When it comes to memory, sleep is a Goldilocks issue: both too much and too little aren’t good. Aim for “just right,” says a report from the Harvard-based Nurses’ Health Study.
“Our findings suggest that getting an ‘average’ amount of sleep, seven hours per day, may help maintain memory in later life and that clinical interventions based on sleep therapy should be examined for the prevention of [mental] impairment,” said study leader Elizabeth Devore, an instructor in medicine at Harvard-affiliated Brigham and Women’s Hospital in Boston.
A group of women taking part in the Nurses’ Health Study were asked about their sleep habits in 1986 and 2000, and were interviewed about memory and thinking skills three times over a later six-year period. Devore and her colleagues observed worse performance on brain testing among women who slept five hours or fewer per night or nine hours or more, compared with those getting seven to eight hours of sleep a night. Their findings were published online in the Journal of the American Geriatrics Society.
The researchers estimated that under-sleepers and over-sleepers were mentally two years older than the women who got seven to eight hours of shut-eye a night.
Although this study couldn’t prove that getting too little or too much sleep causes memory and thinking problems, it’s in line with other work showing the potentially harmful effects of poor sleep. Previous research has linked poor sleep with higher risks of heart disease and stroke, type 2 diabetes, and depression.
How might sleep affect memory? People who are persistently sleep deprived are more likely to have high blood pressure, diabetes, and narrowed blood vessels. Each of these can decrease blood flow inside the brain. Brain cells need a lot of oxygen and sugar, so blood flow problems could affect their ability to work properly.
Poor sleep could affect the brain in another way. Sleep-deprived mice develop more deposits of a protein called beta amyloid in the brain compared with mice allowed to sleep normally. In humans, beta amyloid deposits in the brain are linked to declines in memory and thinking and also increase the risk of dementia.
What about people who sleep too much? People who spend more than nine or 10 hours a night in bed often have poor sleep quality. So for both too little and too much sleep, the important number may be the hours of quality sleep.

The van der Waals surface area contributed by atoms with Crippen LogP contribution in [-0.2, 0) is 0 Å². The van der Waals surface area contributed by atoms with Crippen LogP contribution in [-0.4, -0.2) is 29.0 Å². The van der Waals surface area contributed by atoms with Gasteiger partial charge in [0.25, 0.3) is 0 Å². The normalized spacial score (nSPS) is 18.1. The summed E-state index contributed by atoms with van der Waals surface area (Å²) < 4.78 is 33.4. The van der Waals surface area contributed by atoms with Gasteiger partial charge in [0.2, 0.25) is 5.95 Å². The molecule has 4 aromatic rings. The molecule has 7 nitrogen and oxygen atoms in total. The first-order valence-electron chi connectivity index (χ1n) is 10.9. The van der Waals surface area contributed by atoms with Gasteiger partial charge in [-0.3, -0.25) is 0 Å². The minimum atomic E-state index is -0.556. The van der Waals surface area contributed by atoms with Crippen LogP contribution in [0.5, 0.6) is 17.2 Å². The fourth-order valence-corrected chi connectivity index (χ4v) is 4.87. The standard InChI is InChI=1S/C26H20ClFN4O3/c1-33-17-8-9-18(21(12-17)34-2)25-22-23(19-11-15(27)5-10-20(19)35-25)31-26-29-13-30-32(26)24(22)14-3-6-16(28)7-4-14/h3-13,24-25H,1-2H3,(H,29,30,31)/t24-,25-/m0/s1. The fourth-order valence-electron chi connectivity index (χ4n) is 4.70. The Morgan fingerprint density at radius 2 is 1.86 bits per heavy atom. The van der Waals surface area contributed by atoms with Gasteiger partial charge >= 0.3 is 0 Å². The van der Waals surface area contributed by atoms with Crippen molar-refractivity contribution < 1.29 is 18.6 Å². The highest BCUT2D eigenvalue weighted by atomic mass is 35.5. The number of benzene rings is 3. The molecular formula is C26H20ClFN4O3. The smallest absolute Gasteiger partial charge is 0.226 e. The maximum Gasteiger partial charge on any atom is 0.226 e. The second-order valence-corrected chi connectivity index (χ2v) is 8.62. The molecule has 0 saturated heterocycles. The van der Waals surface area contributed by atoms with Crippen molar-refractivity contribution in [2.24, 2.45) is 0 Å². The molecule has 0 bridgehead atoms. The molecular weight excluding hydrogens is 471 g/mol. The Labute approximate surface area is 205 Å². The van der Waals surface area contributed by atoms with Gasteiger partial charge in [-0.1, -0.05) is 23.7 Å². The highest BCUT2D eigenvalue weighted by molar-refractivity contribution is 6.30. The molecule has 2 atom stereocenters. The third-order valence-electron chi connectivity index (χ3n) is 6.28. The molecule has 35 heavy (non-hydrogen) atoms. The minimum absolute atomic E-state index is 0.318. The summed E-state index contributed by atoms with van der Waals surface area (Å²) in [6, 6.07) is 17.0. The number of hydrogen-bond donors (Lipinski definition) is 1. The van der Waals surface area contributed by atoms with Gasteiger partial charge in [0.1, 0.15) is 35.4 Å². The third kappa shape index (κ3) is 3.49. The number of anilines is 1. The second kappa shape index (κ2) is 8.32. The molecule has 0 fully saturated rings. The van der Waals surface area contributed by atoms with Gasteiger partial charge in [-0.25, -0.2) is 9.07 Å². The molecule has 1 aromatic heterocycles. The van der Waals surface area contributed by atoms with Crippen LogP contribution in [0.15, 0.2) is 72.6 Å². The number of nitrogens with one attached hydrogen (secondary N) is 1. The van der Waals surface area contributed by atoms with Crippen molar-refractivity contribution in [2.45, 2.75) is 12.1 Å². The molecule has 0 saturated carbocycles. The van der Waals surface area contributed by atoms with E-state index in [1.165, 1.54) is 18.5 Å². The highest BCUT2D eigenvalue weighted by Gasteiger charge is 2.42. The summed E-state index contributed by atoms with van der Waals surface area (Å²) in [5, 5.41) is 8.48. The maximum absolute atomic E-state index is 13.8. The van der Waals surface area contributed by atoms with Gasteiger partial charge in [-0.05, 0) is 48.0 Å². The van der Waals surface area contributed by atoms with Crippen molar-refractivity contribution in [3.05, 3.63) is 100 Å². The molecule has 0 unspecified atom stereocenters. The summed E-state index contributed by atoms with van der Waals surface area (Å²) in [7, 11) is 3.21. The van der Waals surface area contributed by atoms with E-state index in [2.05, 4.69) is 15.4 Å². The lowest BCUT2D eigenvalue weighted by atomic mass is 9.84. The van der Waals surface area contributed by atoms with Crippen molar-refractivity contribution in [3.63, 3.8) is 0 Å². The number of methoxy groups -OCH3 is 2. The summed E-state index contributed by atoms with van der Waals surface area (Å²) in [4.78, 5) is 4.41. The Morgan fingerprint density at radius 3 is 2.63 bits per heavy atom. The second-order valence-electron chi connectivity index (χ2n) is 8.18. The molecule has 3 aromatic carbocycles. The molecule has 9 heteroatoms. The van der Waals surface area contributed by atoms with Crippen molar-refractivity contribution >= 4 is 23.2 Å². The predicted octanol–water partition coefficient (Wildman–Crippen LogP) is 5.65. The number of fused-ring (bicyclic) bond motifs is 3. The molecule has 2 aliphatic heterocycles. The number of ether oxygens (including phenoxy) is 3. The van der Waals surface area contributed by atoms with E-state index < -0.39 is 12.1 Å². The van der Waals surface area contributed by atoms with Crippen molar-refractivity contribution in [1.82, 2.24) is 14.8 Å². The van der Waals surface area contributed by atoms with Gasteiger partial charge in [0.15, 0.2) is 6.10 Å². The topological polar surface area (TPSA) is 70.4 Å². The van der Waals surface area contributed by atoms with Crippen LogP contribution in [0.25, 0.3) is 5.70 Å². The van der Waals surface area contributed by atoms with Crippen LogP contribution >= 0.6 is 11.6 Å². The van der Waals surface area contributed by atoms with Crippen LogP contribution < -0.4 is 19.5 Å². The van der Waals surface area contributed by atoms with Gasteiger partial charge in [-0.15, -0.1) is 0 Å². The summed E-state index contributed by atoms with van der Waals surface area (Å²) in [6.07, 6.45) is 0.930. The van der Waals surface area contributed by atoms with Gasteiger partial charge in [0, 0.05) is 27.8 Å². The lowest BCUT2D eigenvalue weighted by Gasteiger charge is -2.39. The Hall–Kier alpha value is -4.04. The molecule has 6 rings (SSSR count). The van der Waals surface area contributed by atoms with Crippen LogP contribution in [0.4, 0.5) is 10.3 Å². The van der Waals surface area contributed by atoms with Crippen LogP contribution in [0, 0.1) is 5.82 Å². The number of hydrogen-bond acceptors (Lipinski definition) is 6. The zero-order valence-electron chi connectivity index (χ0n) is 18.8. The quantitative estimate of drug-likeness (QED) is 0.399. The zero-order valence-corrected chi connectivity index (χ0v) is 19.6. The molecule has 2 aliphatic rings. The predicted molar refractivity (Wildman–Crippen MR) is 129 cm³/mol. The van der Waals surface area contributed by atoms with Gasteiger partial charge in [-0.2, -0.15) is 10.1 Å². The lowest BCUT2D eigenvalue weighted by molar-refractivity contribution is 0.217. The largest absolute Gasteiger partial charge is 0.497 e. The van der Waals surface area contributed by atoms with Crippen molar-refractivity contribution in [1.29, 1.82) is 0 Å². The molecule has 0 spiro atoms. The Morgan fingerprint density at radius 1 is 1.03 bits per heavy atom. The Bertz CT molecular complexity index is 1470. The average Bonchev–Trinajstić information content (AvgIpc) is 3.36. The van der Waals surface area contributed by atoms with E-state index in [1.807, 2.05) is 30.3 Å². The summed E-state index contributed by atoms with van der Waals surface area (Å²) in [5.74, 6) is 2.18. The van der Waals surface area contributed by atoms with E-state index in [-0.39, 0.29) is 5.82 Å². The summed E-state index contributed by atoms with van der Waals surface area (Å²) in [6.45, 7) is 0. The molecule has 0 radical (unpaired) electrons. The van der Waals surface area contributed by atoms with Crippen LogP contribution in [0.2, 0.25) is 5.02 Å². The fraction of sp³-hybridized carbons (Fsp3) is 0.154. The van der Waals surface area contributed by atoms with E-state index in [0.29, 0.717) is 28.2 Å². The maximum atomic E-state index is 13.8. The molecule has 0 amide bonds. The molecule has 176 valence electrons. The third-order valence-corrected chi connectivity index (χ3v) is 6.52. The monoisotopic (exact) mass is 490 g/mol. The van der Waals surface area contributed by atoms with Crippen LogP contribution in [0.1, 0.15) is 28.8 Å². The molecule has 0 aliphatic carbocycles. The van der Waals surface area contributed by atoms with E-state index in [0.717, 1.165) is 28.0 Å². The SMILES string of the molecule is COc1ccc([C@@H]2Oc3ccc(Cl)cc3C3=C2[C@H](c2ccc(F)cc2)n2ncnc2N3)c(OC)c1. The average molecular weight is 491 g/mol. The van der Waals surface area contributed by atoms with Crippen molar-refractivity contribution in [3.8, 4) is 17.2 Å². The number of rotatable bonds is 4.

Another possibility is a two-way street between sleep and memory: sleep quality may affect memory and thinking, and the brain changes that cause memory and thinking problems may disturb sleep.
Getting better sleep
Here are 12 tips for getting better sleep:
- Establish a regular bedtime and a relaxing bedtime routine—examples might include taking a warm bath or listening to soothing music.
- Use your bed only for sleeping or lovemaking. Avoid reading and watching television in bed.
- If you can’t fall asleep after 15 to 20 minutes, get out of bed and go into another room. Do something relaxing, such as reading quietly with a dim light. Don’t watch television or use a computer, since the light from their screens has an arousing effect. When you feel sleepy, get back into bed. Don’t delay your scheduled wake-up time to make up for lost sleep.
- Get plenty of exercise. Build up to 45 minutes of moderate exercise nearly every day. Get your exercise early in the day. Try some easy stretching exercises or yoga to relax your muscles and your mind at bedtime.
- Whenever possible, schedule stressful or demanding tasks early in the day and less challenging activities later. This helps you wind down at the end of your day.
- Don’t go to bed hungry, but don’t eat a big meal right before getting into bed. If you want a bedtime snack, keep it bland and light.
- Limit caffeine and consume none after 2 p.m.
- To decrease middle-of-the-night urination, limit fluid intake after dinner.
- Avoid alcohol after dinnertime. Although many people think of it as a sedative, it can get in the way of quality sleep.
- Be sure your bed is comfortable and your bedroom is dark and quiet. Consider a sleep mask or earplugs.
- Don’t take long naps during the day. If you need a nap, restrict it to 20 to 30 minutes in the early afternoon.
- Practice relaxation breathing. Use slow breaths, especially when you exhale.
NOTE: The writer, Howard LeWine, M.D., is the Chief Medical Editor, Harvard Health Publishing